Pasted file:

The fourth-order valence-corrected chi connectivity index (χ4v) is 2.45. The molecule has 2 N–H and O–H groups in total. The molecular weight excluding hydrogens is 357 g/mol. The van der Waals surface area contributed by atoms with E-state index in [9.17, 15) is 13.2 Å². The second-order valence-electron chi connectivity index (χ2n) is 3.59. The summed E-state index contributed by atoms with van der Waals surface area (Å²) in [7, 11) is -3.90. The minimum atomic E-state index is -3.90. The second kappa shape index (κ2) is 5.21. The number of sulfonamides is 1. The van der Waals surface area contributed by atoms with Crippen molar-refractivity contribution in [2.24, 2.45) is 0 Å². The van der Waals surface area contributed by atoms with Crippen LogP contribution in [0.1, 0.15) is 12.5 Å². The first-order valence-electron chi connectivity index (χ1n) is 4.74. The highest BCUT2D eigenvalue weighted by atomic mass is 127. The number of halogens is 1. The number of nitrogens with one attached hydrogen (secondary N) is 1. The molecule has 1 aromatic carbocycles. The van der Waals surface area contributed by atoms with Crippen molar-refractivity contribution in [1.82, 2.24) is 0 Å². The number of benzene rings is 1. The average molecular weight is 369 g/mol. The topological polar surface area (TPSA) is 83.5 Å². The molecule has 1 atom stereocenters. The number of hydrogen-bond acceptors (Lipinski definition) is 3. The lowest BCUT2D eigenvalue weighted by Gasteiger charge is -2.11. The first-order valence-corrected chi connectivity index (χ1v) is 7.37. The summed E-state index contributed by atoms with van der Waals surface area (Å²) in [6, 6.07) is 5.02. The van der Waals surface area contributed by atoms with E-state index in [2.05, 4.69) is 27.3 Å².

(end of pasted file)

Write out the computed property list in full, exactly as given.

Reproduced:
The fourth-order valence-corrected chi connectivity index (χ4v) is 2.45. The molecule has 2 N–H and O–H groups in total. The molecular weight excluding hydrogens is 357 g/mol. The van der Waals surface area contributed by atoms with E-state index in [9.17, 15) is 13.2 Å². The second-order valence-electron chi connectivity index (χ2n) is 3.59. The summed E-state index contributed by atoms with van der Waals surface area (Å²) in [7, 11) is -3.90. The minimum atomic E-state index is -3.90. The second kappa shape index (κ2) is 5.21. The number of sulfonamides is 1. The van der Waals surface area contributed by atoms with Crippen molar-refractivity contribution in [2.24, 2.45) is 0 Å². The van der Waals surface area contributed by atoms with Crippen LogP contribution in [0.1, 0.15) is 12.5 Å². The first-order valence-electron chi connectivity index (χ1n) is 4.74. The highest BCUT2D eigenvalue weighted by atomic mass is 127. The number of halogens is 1. The number of nitrogens with one attached hydrogen (secondary N) is 1. The molecule has 1 aromatic carbocycles. The van der Waals surface area contributed by atoms with Crippen molar-refractivity contribution in [1.82, 2.24) is 0 Å². The number of benzene rings is 1. The average molecular weight is 369 g/mol. The topological polar surface area (TPSA) is 83.5 Å². The molecule has 1 atom stereocenters. The number of hydrogen-bond acceptors (Lipinski definition) is 3. The lowest BCUT2D eigenvalue weighted by Gasteiger charge is -2.11. The first-order valence-corrected chi connectivity index (χ1v) is 7.37. The summed E-state index contributed by atoms with van der Waals surface area (Å²) in [6, 6.07) is 5.02. The van der Waals surface area contributed by atoms with E-state index in [2.05, 4.69) is 27.3 Å².